In Medicare discussions, the suggestion arises from time to time that we could reduce federal spending by raising the Medicare eligibility age, for example, from 65 to 67. The popular liberal response (see e.g., this Kaiser Family Foundation report) is that raising Medicare’s eligibility age actually would increase healthcare costs, not lower them. But if we rethink this, we would see that raising the eligibility age indeed would not increase costs, and so the original suggestion is correct.
In its simplest formulation (i.e., assuming that the Medicare eligibility age conforms to the Social Security retirement age), increasing the eligibility age to 67 would mean shifting healthcare coverage of 65-year-olds and 66-year-olds from Medicare to private health plans. The only difference between the current structure and the “but-for” world (eligibility age = 67) would be the source of payment. So for costs to be higher in the but-for world, the shift of 65 and 66-year-olds to private plans would either (a) cause the patients to become sicker or (b) otherwise result in higher costs per unit.
It’s unlikely that changing the source of payment would cause 65 and 66-year-olds to become sicker. After all, the government doesn’t operate its own healthcare system with its own hospitals and doctors reserved for Medicare recipients. Rather, patients are treated by the same providers and treatments, whether covered by Medicare or private plans. Providers who treat 65-year-olds and 66-year-olds are unlikely to start providing substandard care simply because private health plans insure these patients.
But what about providers who charge private health plans more than they charge Medi-care? Wouldn’t this mean higher costs if we shifted 65 and 66-year-olds from Medicare to private plans? Yes, providers do charge private plans more than Medicare, but this doesn’t mean that total costs would increase if we raised the eligibility age. In the first place, the government would save the amount spent on 65 and 66-year-olds and this savings would go to the private sector in the form of tax reductions. This would give the private sector the means to cover most of the additional costs due to the shift.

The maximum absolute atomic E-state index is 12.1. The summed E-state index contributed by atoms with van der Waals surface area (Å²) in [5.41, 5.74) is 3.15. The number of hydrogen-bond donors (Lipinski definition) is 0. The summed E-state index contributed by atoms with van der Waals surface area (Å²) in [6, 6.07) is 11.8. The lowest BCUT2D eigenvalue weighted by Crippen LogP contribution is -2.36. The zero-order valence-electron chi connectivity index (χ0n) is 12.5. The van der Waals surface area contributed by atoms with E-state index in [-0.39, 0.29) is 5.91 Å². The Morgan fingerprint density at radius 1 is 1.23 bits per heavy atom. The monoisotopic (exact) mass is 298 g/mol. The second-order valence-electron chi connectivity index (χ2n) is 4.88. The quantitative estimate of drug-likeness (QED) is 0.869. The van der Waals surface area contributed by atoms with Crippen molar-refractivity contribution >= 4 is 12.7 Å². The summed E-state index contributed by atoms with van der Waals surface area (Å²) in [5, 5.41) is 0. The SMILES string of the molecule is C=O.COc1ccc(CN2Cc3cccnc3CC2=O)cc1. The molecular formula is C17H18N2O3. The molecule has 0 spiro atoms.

Medicare prices are lower than prices paid by private health plans although not because government is more efficient, but because the government arbitrarily sets low prices. If providers accept low prices from one group, they make up the shortfall with higher prices to another group. This is called cost shifting* and it means that private plans effectively pay (i.e., subsidize) a portion of Medicare costs.
So the portion of Medicare costs that the private sector already subsidizes plus the amount returned to it in the form of tax reductions would cover the costs of the additional 65 and 66-year-olds that the private sector would cover. If the Medicare eligibility age were 67 instead of 65, we would expect that (1) Medicare costs would be less because the government would cover fewer patients, (2) total costs would remain the same, and (3) the average premiums for those covered by private plans would tend to be less because there would be more private patients and fewer Medicare subscribers to subsidize.
In some instances, liberals claim that raising the eligibility age to 67 would increase costs because shifting 65 and 66-year-olds to private plans would result in older and less healthy populations covered by both Medicare and private insurers. Both populations indeed would be older, but this is irrelevant. All that counts is the impact of shifting 65 and 66-year-olds to private plans, and as the analysis shows, Medicare costs and the average costs for individuals covered by private plans would decrease, so the liberals reliance on this fact is unjustified.
The tax reductions and cost shifting is what liberals fail to see and consider – there isn’t even a hint of their significance in the Kaiser Family Foundation report. This omission and the mistaken conclusion that raising the Medicare age would increase costs is a classic example of the kind that Frederic Bastiat wrote about in his 1850 essay entitled “What is Seen and What is Unseen.” Liberals fancy themselves “progressives,” but they’ve hardly progressed at all since 1850.
*UPDATE: Some economists, such as Austin Frakt at The Incidental Economist, deny that cost shifting occurs, but his explanation for this (following a monograph by Michael Morrisey) is based on assumptions that are unrealistic. See my post about Frakt’s analysis here.